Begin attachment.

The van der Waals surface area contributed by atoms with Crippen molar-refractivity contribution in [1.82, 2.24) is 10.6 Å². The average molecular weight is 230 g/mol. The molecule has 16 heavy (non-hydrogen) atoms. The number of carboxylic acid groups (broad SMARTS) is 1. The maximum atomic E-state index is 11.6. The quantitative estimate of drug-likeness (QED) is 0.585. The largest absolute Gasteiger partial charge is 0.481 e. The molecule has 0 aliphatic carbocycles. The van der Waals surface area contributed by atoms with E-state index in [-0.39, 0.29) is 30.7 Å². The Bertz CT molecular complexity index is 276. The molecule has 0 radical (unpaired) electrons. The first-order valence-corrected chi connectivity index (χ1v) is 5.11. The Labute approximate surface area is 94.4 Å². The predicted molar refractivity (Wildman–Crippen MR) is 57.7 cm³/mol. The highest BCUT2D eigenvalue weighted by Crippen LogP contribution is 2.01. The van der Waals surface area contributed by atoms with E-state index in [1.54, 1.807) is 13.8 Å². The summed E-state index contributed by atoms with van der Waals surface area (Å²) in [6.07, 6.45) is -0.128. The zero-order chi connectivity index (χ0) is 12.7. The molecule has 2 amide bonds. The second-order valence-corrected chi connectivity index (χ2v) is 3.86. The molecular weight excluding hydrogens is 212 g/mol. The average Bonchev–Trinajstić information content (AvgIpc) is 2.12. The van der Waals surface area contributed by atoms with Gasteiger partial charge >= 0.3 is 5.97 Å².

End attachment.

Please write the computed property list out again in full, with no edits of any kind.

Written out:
The van der Waals surface area contributed by atoms with Crippen molar-refractivity contribution in [1.82, 2.24) is 10.6 Å². The average molecular weight is 230 g/mol. The molecule has 16 heavy (non-hydrogen) atoms. The number of carboxylic acid groups (broad SMARTS) is 1. The maximum atomic E-state index is 11.6. The quantitative estimate of drug-likeness (QED) is 0.585. The largest absolute Gasteiger partial charge is 0.481 e. The molecule has 0 aliphatic carbocycles. The van der Waals surface area contributed by atoms with E-state index in [-0.39, 0.29) is 30.7 Å². The Bertz CT molecular complexity index is 276. The molecule has 0 radical (unpaired) electrons. The first-order valence-corrected chi connectivity index (χ1v) is 5.11. The Labute approximate surface area is 94.4 Å². The predicted molar refractivity (Wildman–Crippen MR) is 57.7 cm³/mol. The highest BCUT2D eigenvalue weighted by Crippen LogP contribution is 2.01. The van der Waals surface area contributed by atoms with E-state index in [1.54, 1.807) is 13.8 Å². The summed E-state index contributed by atoms with van der Waals surface area (Å²) in [6.07, 6.45) is -0.128. The zero-order chi connectivity index (χ0) is 12.7. The molecule has 2 amide bonds. The second-order valence-corrected chi connectivity index (χ2v) is 3.86. The molecular weight excluding hydrogens is 212 g/mol. The average Bonchev–Trinajstić information content (AvgIpc) is 2.12. The van der Waals surface area contributed by atoms with Gasteiger partial charge >= 0.3 is 5.97 Å².